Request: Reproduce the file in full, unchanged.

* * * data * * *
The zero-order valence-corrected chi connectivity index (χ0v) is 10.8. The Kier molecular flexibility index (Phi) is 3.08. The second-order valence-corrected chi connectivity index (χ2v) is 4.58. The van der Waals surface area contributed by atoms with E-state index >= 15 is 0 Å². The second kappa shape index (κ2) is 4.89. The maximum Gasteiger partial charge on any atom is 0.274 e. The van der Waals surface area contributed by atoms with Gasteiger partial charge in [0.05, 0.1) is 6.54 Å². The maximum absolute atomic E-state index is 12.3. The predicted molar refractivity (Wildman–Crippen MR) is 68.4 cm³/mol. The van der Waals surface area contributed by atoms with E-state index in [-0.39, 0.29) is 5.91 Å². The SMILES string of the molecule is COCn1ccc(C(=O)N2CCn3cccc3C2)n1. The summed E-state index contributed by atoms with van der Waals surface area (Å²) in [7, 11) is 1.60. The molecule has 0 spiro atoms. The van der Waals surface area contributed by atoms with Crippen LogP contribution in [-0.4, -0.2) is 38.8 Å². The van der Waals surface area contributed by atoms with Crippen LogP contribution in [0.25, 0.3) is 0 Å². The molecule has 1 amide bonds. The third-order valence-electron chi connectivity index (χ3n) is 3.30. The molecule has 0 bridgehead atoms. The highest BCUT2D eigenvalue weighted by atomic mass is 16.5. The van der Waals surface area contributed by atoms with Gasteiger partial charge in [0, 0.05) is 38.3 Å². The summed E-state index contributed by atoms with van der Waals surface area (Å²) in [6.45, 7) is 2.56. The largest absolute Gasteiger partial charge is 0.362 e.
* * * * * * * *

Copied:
The zero-order valence-corrected chi connectivity index (χ0v) is 10.8. The Kier molecular flexibility index (Phi) is 3.08. The second-order valence-corrected chi connectivity index (χ2v) is 4.58. The van der Waals surface area contributed by atoms with E-state index >= 15 is 0 Å². The second kappa shape index (κ2) is 4.89. The maximum Gasteiger partial charge on any atom is 0.274 e. The van der Waals surface area contributed by atoms with Gasteiger partial charge in [0.05, 0.1) is 6.54 Å². The maximum absolute atomic E-state index is 12.3. The predicted molar refractivity (Wildman–Crippen MR) is 68.4 cm³/mol. The van der Waals surface area contributed by atoms with E-state index in [-0.39, 0.29) is 5.91 Å². The SMILES string of the molecule is COCn1ccc(C(=O)N2CCn3cccc3C2)n1. The summed E-state index contributed by atoms with van der Waals surface area (Å²) in [7, 11) is 1.60. The molecule has 0 spiro atoms. The van der Waals surface area contributed by atoms with Crippen LogP contribution in [-0.4, -0.2) is 38.8 Å². The van der Waals surface area contributed by atoms with Crippen LogP contribution in [0.25, 0.3) is 0 Å². The molecule has 1 amide bonds. The third-order valence-electron chi connectivity index (χ3n) is 3.30. The molecule has 0 bridgehead atoms. The highest BCUT2D eigenvalue weighted by atomic mass is 16.5. The van der Waals surface area contributed by atoms with Gasteiger partial charge in [0, 0.05) is 38.3 Å². The summed E-state index contributed by atoms with van der Waals surface area (Å²) in [6.45, 7) is 2.56. The largest absolute Gasteiger partial charge is 0.362 e.